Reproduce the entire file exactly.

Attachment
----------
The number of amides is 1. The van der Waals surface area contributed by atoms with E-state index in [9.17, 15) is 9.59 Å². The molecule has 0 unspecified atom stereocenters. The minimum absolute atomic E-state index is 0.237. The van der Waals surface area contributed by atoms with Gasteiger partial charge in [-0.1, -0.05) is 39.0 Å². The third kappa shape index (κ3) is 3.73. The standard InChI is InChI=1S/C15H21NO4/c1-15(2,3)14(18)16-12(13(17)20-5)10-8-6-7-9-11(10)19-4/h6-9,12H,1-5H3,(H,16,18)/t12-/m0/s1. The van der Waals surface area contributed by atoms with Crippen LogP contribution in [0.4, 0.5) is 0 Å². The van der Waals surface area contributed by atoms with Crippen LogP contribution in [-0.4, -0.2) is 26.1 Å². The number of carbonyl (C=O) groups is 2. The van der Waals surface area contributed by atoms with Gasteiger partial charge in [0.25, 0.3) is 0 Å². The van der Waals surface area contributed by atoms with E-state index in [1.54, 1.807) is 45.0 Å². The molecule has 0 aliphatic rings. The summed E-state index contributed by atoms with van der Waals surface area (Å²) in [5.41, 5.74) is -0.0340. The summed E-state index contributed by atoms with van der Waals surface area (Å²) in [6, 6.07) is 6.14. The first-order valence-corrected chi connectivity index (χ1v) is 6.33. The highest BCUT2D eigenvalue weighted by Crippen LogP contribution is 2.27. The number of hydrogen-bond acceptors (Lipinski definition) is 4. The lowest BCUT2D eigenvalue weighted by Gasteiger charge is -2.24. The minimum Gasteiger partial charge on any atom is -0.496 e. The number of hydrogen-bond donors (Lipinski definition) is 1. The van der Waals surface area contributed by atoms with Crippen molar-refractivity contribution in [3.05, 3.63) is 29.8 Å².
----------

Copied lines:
The number of amides is 1. The van der Waals surface area contributed by atoms with E-state index in [9.17, 15) is 9.59 Å². The molecule has 0 unspecified atom stereocenters. The minimum absolute atomic E-state index is 0.237. The van der Waals surface area contributed by atoms with Gasteiger partial charge in [-0.1, -0.05) is 39.0 Å². The third kappa shape index (κ3) is 3.73. The standard InChI is InChI=1S/C15H21NO4/c1-15(2,3)14(18)16-12(13(17)20-5)10-8-6-7-9-11(10)19-4/h6-9,12H,1-5H3,(H,16,18)/t12-/m0/s1. The van der Waals surface area contributed by atoms with Crippen LogP contribution in [0.4, 0.5) is 0 Å². The van der Waals surface area contributed by atoms with Crippen LogP contribution in [-0.4, -0.2) is 26.1 Å². The number of carbonyl (C=O) groups is 2. The van der Waals surface area contributed by atoms with Gasteiger partial charge in [0.25, 0.3) is 0 Å². The van der Waals surface area contributed by atoms with E-state index in [1.54, 1.807) is 45.0 Å². The molecule has 0 aliphatic rings. The summed E-state index contributed by atoms with van der Waals surface area (Å²) in [5.41, 5.74) is -0.0340. The summed E-state index contributed by atoms with van der Waals surface area (Å²) in [6, 6.07) is 6.14. The first-order valence-corrected chi connectivity index (χ1v) is 6.33. The highest BCUT2D eigenvalue weighted by Crippen LogP contribution is 2.27. The number of hydrogen-bond acceptors (Lipinski definition) is 4. The lowest BCUT2D eigenvalue weighted by Gasteiger charge is -2.24. The minimum Gasteiger partial charge on any atom is -0.496 e. The number of hydrogen-bond donors (Lipinski definition) is 1. The van der Waals surface area contributed by atoms with Crippen molar-refractivity contribution in [3.05, 3.63) is 29.8 Å².